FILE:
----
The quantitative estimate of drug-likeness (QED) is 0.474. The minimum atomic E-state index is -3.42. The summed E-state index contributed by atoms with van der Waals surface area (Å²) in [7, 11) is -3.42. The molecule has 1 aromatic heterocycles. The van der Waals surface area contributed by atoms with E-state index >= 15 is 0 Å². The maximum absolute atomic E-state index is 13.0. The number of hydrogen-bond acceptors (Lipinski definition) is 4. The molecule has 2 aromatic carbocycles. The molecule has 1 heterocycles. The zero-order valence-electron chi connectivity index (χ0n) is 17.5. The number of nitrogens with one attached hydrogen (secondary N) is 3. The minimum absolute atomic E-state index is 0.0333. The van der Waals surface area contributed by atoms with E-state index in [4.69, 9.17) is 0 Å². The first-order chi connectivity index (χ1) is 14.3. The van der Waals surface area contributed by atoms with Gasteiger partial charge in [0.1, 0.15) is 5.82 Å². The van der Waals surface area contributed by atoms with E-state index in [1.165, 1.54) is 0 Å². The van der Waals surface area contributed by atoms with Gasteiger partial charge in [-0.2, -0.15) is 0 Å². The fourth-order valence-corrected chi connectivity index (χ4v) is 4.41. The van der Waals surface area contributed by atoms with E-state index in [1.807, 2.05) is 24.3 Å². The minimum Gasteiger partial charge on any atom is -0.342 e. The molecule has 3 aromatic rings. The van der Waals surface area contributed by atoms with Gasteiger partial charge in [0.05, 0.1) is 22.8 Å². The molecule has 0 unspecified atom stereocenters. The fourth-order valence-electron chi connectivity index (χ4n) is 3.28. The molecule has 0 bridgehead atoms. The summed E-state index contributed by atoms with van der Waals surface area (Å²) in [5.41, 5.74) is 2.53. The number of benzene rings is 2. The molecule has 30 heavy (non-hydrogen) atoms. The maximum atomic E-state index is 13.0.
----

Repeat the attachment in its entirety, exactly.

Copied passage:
The quantitative estimate of drug-likeness (QED) is 0.474. The minimum atomic E-state index is -3.42. The summed E-state index contributed by atoms with van der Waals surface area (Å²) in [7, 11) is -3.42. The molecule has 1 aromatic heterocycles. The van der Waals surface area contributed by atoms with E-state index >= 15 is 0 Å². The maximum absolute atomic E-state index is 13.0. The number of hydrogen-bond acceptors (Lipinski definition) is 4. The molecule has 2 aromatic carbocycles. The molecule has 1 heterocycles. The zero-order valence-electron chi connectivity index (χ0n) is 17.5. The number of nitrogens with one attached hydrogen (secondary N) is 3. The minimum absolute atomic E-state index is 0.0333. The van der Waals surface area contributed by atoms with E-state index in [4.69, 9.17) is 0 Å². The first-order chi connectivity index (χ1) is 14.3. The van der Waals surface area contributed by atoms with Gasteiger partial charge in [0.1, 0.15) is 5.82 Å². The van der Waals surface area contributed by atoms with E-state index in [1.165, 1.54) is 0 Å². The van der Waals surface area contributed by atoms with Gasteiger partial charge in [-0.2, -0.15) is 0 Å². The fourth-order valence-corrected chi connectivity index (χ4v) is 4.41. The van der Waals surface area contributed by atoms with E-state index in [1.807, 2.05) is 24.3 Å². The minimum Gasteiger partial charge on any atom is -0.342 e. The molecule has 3 aromatic rings. The van der Waals surface area contributed by atoms with Gasteiger partial charge in [0.05, 0.1) is 22.8 Å². The molecule has 0 unspecified atom stereocenters. The fourth-order valence-electron chi connectivity index (χ4n) is 3.28. The molecule has 0 bridgehead atoms. The summed E-state index contributed by atoms with van der Waals surface area (Å²) in [5.41, 5.74) is 2.53. The number of benzene rings is 2. The molecule has 30 heavy (non-hydrogen) atoms. The maximum atomic E-state index is 13.0.